The Scholander Pressure Chamber, aka “pressure bomb”, has become the standard for measuring the water potential of plants, whether as exposed or shaded leaves, or as internal stem potential at a point of measurement. Leaves under natural conditions can be measured; but if leaves are bagged in plastic bags with foil to stop transpiration and equilibrate with the internal water in the stems, the reading reflects the stem water potential.
Over many studies, it has been concluded that this method is a valid method that is particularly good for relative comparisons, such as one operator measuring several plants in different soils in a consistent manner. However, there as concerns about the accuracy (how close to the real value) and the precision (repeatability, especially amongst different operators).
We do not have a method that we consider absolutely accurate, so the accuracy is judged in relation to other methods that appear to be valid, such as the thermocouple psychrometer in controlled lab conditions. These two methods agree quite well though they both may have potential artifacts due to tissue excision and handling. But they are judged to be quite accurate when done carefully.
Procedures and Operator Variations - There is more concern about variation in readings due to operator variation. Individual operators differ somewhat in the process of cutting the leaf off the plant, possibly trimming the cut surface if uneven, enclosing the leaf in a plastic bag or not, the handling and time taken from cutting to beginning of pressurization, the rate of pressurization and the visual decision that the water has reached the cut surface.
Below is a comparison of several experienced research operators attempting to measure the exposed leaf water potential in the same apple trees (Landsberg et al., 1975).
Many years of observation of this method with many operators has shown that there can be quite a lot of variation due to operator variation. A recent paper by Levin (2019) evaluating operator procedures concluded that “the effect of the operator stood out as the one of the most important factors affecting Ψleaf and Ψstem readings.” So, although field measurements with the pressure chamber are very valuable, clearly they are not absolute values.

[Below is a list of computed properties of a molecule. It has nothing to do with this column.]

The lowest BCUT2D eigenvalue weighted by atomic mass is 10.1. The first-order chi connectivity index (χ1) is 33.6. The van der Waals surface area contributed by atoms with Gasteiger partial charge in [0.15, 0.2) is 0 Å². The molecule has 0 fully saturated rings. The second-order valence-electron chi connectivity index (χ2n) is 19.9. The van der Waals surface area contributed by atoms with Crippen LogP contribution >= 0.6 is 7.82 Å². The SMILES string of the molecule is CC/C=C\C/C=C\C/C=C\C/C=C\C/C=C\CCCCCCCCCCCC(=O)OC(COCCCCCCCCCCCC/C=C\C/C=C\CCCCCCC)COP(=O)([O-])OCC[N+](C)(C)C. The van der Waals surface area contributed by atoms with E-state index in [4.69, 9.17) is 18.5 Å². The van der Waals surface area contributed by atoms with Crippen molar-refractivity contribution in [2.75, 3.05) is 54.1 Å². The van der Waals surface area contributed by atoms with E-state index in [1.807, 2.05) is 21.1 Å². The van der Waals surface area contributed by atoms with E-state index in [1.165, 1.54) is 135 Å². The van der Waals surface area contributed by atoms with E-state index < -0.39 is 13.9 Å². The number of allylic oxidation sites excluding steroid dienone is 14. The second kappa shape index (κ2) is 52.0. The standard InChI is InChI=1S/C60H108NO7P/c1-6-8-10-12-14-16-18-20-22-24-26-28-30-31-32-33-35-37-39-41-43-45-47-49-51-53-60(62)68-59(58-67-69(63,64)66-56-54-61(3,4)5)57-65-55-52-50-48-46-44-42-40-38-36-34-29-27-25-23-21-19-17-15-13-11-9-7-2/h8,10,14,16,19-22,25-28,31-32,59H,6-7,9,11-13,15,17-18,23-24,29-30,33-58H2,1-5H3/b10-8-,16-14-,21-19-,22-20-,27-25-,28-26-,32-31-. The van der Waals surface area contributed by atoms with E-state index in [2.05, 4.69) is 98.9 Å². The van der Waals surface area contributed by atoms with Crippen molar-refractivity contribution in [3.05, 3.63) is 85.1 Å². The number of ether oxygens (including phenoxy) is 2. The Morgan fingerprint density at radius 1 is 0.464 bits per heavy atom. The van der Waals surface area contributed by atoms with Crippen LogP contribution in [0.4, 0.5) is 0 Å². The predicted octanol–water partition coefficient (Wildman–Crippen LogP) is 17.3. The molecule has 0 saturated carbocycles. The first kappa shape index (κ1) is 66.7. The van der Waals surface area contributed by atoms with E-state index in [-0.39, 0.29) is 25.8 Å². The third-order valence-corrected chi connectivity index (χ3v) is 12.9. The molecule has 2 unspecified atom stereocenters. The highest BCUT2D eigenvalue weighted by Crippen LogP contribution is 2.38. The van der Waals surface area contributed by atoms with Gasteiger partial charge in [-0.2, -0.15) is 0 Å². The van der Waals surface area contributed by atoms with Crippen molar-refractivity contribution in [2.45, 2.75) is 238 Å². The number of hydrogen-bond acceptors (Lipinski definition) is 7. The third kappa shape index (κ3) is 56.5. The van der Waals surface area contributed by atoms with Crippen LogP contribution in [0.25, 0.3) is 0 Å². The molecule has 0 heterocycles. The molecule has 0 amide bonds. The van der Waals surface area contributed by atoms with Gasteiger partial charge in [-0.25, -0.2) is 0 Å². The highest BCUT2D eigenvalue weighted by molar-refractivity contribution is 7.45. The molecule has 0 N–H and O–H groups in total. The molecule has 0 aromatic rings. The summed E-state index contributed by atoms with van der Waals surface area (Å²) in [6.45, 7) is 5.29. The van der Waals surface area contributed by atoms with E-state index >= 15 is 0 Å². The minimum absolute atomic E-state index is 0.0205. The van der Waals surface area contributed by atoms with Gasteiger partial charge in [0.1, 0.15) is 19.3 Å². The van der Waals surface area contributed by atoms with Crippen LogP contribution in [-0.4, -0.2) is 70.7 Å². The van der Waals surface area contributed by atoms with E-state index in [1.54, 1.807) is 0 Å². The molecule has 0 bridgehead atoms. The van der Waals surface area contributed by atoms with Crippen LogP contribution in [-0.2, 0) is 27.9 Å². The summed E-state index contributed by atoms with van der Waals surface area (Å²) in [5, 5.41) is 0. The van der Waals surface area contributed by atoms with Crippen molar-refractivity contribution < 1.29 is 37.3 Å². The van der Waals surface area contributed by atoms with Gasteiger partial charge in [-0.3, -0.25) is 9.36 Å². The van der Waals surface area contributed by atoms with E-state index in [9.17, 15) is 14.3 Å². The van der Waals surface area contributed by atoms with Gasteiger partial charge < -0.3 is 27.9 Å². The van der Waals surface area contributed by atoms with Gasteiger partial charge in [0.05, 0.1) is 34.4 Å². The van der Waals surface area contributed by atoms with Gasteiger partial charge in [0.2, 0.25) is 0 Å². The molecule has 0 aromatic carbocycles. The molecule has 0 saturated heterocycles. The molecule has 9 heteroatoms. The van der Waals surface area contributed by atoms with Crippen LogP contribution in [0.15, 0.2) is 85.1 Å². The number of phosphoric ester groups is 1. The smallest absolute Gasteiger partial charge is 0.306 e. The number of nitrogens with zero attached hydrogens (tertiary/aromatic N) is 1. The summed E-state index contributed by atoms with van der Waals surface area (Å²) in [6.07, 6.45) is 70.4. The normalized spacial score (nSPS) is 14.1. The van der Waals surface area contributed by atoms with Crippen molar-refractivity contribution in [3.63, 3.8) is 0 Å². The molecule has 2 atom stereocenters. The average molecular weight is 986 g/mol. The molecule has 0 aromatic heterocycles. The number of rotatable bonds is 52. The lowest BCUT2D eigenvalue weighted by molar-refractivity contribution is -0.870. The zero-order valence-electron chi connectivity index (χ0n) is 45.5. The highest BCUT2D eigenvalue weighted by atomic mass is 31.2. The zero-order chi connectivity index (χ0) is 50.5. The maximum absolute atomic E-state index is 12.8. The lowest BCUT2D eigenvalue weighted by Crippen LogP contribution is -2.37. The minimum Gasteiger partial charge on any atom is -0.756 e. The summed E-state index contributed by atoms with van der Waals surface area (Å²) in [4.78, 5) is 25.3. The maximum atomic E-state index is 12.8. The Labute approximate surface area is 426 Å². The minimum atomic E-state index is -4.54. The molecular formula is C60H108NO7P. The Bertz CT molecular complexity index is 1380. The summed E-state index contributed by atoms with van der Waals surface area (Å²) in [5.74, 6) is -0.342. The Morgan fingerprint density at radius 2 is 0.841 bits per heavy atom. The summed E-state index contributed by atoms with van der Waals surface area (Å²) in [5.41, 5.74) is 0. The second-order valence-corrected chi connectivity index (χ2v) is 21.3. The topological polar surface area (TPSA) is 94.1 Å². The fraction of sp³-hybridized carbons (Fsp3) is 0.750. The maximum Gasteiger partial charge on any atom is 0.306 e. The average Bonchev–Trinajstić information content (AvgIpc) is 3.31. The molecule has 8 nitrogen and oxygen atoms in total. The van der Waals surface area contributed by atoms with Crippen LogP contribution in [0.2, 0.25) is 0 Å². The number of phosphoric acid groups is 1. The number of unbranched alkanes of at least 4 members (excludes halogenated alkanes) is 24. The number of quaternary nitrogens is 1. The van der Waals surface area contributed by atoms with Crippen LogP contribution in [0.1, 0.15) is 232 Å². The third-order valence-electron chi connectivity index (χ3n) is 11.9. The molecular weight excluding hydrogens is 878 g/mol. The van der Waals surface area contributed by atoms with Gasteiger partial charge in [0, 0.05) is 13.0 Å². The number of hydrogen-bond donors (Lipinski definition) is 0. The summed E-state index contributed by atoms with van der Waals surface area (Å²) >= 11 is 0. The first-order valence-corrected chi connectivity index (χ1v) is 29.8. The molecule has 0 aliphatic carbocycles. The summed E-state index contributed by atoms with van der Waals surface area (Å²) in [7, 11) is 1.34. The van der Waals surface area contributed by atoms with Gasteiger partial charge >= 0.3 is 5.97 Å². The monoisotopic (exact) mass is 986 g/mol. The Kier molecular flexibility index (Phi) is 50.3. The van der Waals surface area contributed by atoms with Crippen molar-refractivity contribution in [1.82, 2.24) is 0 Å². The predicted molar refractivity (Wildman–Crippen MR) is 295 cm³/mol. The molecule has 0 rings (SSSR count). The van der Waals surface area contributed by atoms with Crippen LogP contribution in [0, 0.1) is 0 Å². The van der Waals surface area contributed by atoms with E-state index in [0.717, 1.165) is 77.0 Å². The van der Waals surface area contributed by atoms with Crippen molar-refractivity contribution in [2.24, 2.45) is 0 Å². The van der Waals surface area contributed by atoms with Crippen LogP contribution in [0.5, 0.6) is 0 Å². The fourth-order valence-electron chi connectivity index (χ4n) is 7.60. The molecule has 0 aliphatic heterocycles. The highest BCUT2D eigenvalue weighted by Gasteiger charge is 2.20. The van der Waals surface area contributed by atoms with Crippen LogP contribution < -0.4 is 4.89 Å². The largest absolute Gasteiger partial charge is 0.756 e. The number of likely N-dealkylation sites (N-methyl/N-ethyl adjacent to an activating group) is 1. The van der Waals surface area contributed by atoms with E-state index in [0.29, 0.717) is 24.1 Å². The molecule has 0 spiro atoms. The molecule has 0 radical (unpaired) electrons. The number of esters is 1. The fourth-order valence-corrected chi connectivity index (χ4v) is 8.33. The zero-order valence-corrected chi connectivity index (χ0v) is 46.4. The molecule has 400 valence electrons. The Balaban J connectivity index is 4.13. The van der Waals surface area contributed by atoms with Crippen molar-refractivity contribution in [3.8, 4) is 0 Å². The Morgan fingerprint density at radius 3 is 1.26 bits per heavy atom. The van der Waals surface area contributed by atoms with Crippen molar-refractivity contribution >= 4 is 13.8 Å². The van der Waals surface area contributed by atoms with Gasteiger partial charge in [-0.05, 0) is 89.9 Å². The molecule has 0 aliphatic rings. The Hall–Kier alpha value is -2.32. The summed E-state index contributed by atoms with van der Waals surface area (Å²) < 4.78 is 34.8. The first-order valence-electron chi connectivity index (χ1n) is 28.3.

Variations in the Plant – We know that there are significant variations of water potential in plants at any given time. When sampling exposed leaves for leaf water potentials, the exposure of the leaf to sunlight can vary with the angle of the leaf giving varying energy loads and transpiration rates that affect water potential. Shaded leaves transpire less and will have a less negative potential. In some cases the immediate prior history of exposure can affect the stomatal opening, transpiration and thus water potential.
Gradients of stem water potential in plants occur due to the hydraulic resistance along the transpiration stream from roots to leaves. Since many woody perennials have fairly high hydraulic resistance, the stem and leaf water potentials may decrease by up to 0.1 MPa (1 bar) per meter of vascular distance along the root-to-leaf pathway under high transpiration conditions.
The actual potential depends on the stem potential at any point and an additional drop in potential due to transpiration of exposed leaves. So, with variable exposures and leaf activity, a range of water potentials can be found on the same plant. The stem potential at the base of the plant, however, integrates all the stem and exposed leaf potentials.
Variations Due to Environment and Time of Day – During the morning and later afternoon, the water potential in perennials changes quite rapidly as seen below (from Jones et al, 1985). Also when clouds come and go, strongly changing the radiation load, exposed leaf potentials can change rapidly. The stem water potential does not change as rapidly, possibly due to some capacitance of water in the tissues. Consequently, the speed of response to rapid changes are expected to differ between the stem potential in the main trunk versus the water potential of exposed leaves.
In summary, there should be a good relationship between stem potentials measured by the microtensiometer and either stem or leaf potentials measured by pressure chambers. But there are many reasons to see some variation between them as they are not precisely the same measurement.
Jones, H.G., A.N. Lakso and J.P. Syvertsen. 1985. Physiological control of water status in temperate and subtropical fruit trees. Horticultural Reviews 7:301-344.
Landsberg, J.J., C. L. Beadle, P. V. Biscoe, et al. 1975. Diurnal Energy, Water and CO2 Exchanges in an Apple (Malus pumila) Orchard. J. Applied Ecology 12:659-684
Levin, A.D. 2019. Re-evaluating pressure chamber methods of water status determination in
field-grown grapevine (Vitis spp.). Agric. Water Mgt. 221:422–429.